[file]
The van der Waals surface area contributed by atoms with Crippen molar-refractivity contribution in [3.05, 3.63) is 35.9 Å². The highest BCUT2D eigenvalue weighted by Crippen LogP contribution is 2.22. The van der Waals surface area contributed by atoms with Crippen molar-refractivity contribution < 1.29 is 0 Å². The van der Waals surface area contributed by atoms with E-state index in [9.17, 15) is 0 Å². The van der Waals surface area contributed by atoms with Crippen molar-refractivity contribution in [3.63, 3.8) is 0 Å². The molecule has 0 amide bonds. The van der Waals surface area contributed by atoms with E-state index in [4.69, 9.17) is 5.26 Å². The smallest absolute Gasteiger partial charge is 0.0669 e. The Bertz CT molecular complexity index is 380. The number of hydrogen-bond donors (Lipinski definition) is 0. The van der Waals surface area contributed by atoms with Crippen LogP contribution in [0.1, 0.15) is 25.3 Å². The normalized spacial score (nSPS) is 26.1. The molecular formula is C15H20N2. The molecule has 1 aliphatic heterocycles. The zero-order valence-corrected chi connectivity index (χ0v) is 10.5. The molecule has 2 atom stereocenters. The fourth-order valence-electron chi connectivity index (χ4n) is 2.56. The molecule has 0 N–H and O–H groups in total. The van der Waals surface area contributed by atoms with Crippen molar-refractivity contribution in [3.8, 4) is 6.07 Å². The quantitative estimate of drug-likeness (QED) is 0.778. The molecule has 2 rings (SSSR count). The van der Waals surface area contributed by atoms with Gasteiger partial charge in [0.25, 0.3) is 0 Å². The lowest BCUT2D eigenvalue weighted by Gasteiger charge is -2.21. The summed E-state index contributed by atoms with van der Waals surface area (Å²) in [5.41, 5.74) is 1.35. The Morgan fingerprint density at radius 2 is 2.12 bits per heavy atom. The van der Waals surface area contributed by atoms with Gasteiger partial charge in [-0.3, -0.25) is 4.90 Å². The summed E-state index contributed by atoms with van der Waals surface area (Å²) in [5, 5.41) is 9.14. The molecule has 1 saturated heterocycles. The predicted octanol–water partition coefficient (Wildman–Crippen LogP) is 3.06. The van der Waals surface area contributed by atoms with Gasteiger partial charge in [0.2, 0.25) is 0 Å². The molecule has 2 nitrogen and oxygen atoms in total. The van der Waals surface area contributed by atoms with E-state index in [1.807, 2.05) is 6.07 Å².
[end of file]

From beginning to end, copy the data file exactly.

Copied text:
The van der Waals surface area contributed by atoms with Crippen molar-refractivity contribution in [3.05, 3.63) is 35.9 Å². The highest BCUT2D eigenvalue weighted by Crippen LogP contribution is 2.22. The van der Waals surface area contributed by atoms with Crippen molar-refractivity contribution < 1.29 is 0 Å². The van der Waals surface area contributed by atoms with E-state index in [9.17, 15) is 0 Å². The van der Waals surface area contributed by atoms with Crippen molar-refractivity contribution in [3.63, 3.8) is 0 Å². The molecule has 0 amide bonds. The van der Waals surface area contributed by atoms with E-state index in [4.69, 9.17) is 5.26 Å². The smallest absolute Gasteiger partial charge is 0.0669 e. The Bertz CT molecular complexity index is 380. The number of hydrogen-bond donors (Lipinski definition) is 0. The van der Waals surface area contributed by atoms with Crippen LogP contribution in [0.1, 0.15) is 25.3 Å². The normalized spacial score (nSPS) is 26.1. The molecular formula is C15H20N2. The molecule has 1 aliphatic heterocycles. The zero-order valence-corrected chi connectivity index (χ0v) is 10.5. The molecule has 2 atom stereocenters. The fourth-order valence-electron chi connectivity index (χ4n) is 2.56. The molecule has 0 N–H and O–H groups in total. The van der Waals surface area contributed by atoms with Crippen molar-refractivity contribution in [3.8, 4) is 6.07 Å². The quantitative estimate of drug-likeness (QED) is 0.778. The molecule has 2 rings (SSSR count). The van der Waals surface area contributed by atoms with Gasteiger partial charge in [0.25, 0.3) is 0 Å². The lowest BCUT2D eigenvalue weighted by Gasteiger charge is -2.21. The summed E-state index contributed by atoms with van der Waals surface area (Å²) in [5.41, 5.74) is 1.35. The Morgan fingerprint density at radius 2 is 2.12 bits per heavy atom. The van der Waals surface area contributed by atoms with Gasteiger partial charge in [-0.3, -0.25) is 4.90 Å². The summed E-state index contributed by atoms with van der Waals surface area (Å²) in [5, 5.41) is 9.14. The molecule has 1 saturated heterocycles. The predicted octanol–water partition coefficient (Wildman–Crippen LogP) is 3.06. The van der Waals surface area contributed by atoms with Gasteiger partial charge in [0.2, 0.25) is 0 Å². The molecule has 2 nitrogen and oxygen atoms in total. The van der Waals surface area contributed by atoms with E-state index in [1.807, 2.05) is 6.07 Å².